50 kg. With the use of two 12 Ah lead accumulators the robot is able to operate
     at least 1 hour till it has to be recharged. The robot is equipped with four 150 W
     maxon motors: two motors actuate the flippers and the other two are controlling
     the chain drives. With these motors and a planetary gearing of 74:1 the robot is
     able to drive at an approximate speed of 1.2 m/s.
     Due to the modular design of the VolksBot it is possible to easily extend and
     exchange different parts of the robot. Hence, for example, the robot can be
     equipped with a 3D Laser scanner and a robust laptop to control the RescueBot
     autonomously (see Fig. 5).
     The recommended operating system for all VolksBot models is Linux. On this
     layer, we provide different interfaces to control the components, for example, via
     ROS.




                         Proceedings of SIMPAR 2010 Workshops
Intl. Conf. on SIMULATION, MODELING and PROGRAMMING for AUTONOMOUS ROBOTS
                        Darmstadt (Germany) November 15-16, 2010
                                 ISBN 978-3-00-032863-3
                                       pp. 296-303
     4.5   Discussion

     To be able to compare our RescueBot against other common rescue robots,
     we decided to take a look at the first and second place of the robot league of
     RoboCup Rescue 2009. The first place, iRAP PRO, features four flippers and
     the runner-up CASualty features two flippers.
     Compared to the iRAP PRO from King Mongkut’s University of Technology
     North Bangkok, Thailand, our robot uses an individual controller for each flipper.
     The iRAP PRO has two flippers in the front, which are controlled by one motor
     controller, and it has two flippers in the back, which are also controlled by
     one motor controller. With our solution the robot has more flexibility handling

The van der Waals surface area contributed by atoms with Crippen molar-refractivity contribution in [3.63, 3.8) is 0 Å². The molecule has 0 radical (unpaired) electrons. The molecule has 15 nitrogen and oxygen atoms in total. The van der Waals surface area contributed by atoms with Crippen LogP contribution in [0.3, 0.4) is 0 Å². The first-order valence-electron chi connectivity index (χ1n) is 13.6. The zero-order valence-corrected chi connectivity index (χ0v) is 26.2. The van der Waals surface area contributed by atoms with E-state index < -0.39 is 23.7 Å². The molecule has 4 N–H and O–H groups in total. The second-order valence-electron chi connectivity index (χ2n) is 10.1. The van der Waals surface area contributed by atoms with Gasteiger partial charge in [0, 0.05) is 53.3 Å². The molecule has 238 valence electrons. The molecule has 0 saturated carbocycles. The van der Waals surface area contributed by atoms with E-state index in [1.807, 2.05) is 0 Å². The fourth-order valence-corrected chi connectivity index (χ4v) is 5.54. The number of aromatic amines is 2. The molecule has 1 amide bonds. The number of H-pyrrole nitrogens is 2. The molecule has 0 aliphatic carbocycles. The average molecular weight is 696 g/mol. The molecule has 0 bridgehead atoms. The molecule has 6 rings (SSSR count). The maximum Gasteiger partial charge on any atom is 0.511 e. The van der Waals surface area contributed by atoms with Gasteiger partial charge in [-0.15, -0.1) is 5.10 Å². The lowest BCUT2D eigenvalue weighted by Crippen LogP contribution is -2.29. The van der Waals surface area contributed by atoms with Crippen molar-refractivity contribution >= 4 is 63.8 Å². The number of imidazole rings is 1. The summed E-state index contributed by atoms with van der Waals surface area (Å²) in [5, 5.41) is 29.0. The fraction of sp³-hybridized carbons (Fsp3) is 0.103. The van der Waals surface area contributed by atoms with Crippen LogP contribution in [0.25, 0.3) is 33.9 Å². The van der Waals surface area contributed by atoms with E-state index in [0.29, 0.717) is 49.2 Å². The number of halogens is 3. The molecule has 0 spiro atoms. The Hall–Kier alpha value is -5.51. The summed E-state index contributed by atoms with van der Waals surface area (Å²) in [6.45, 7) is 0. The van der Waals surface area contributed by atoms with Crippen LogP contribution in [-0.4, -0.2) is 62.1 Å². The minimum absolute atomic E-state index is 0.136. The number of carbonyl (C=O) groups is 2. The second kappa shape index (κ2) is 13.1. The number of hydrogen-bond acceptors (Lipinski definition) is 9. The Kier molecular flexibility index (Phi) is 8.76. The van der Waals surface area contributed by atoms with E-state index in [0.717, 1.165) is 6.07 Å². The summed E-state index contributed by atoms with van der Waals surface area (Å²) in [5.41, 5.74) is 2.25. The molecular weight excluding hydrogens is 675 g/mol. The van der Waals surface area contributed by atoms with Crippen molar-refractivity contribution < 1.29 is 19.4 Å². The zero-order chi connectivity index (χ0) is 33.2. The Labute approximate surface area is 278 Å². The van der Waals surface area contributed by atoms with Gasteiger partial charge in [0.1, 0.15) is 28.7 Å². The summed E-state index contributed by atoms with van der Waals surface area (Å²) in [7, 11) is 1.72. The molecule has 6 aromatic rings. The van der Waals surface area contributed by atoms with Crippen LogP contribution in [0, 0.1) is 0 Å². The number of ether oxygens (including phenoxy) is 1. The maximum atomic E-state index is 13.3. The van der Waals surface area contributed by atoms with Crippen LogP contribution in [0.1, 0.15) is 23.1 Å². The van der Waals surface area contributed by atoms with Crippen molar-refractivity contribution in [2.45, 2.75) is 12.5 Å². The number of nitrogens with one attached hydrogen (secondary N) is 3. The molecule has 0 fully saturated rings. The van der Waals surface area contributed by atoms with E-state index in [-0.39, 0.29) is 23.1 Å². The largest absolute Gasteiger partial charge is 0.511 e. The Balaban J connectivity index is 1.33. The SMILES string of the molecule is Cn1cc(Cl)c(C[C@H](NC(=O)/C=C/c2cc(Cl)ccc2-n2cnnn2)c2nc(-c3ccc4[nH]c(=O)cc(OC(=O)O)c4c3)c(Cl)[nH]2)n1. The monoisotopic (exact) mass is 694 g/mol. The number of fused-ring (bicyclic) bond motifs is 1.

different surfaces by having the capability of moving the flippers independently.
     CASualty from the UNSW, Australia, uses two flippers, with less length than
     ours. Because of longer flippers our robot has a better capability of climbing
     stairs (or other objects like bricks, stones, or pallets) in contrast to CASualty.


     4.6   Conclusion and future work




                       Fig. 5. The RescueBot climbing uneven terrain.




         In this paper, we presented the RescueBot as a new variant of the VolksBot
     robotic platform. It has been designed especially for the usage in search and
     rescue operations. Like our other models it is extendable with a 3D Laser range
     finder, camera, and other sensors. The model introduced here is our first proto-
     type iteration, which shows how a VolksBot can be also used in rescue robotics.
     In the future the plastic chain needs to be replaced with a rubber-coated one to
     have better grip when climbing or driving on uneven terrain. Furthermore, two
     additional flippers will be attached to the robotic platform to increase stability,




                         Proceedings of SIMPAR 2010 Workshops
Intl. Conf. on SIMULATION, MODELING and PROGRAMMING for AUTONOMOUS ROBOTS
                        Darmstadt (Germany) November 15-16, 2010
                                 ISBN 978-3-00-032863-3
                                       pp. 296-303
     enhance the grip, and enable the robot to maintain a horizontal frame indepen-
     dent of surface irregularities.
     A video of the robot can be seen at Youtube: http://www.youtube.com/watch?v=Y6Yg0z7Roz0


     5    Acknowledgements
     The research presented here was supported by the EU FP7 IP project ”Natu-
     ral Human-Robot Cooperation in Dynamic Environments” (ICT-247870), EU
     Cognitive Systems, Interaction and Robotics unit. Special thanks to our part-
     ners at DFKI, TNO, ETHZ, BlueBotics, La Sapienza University of Rome, Czech
     Technical University and the involved fire brigades.


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                         Proceedings of SIMPAR 2010 Workshops
Intl. Conf. on SIMULATION, MODELING and PROGRAMMING for AUTONOMOUS ROBOTS
                        Darmstadt (Germany) November 15-16, 2010
                                 ISBN 978-3-00-032863-3
                                       pp. 296-303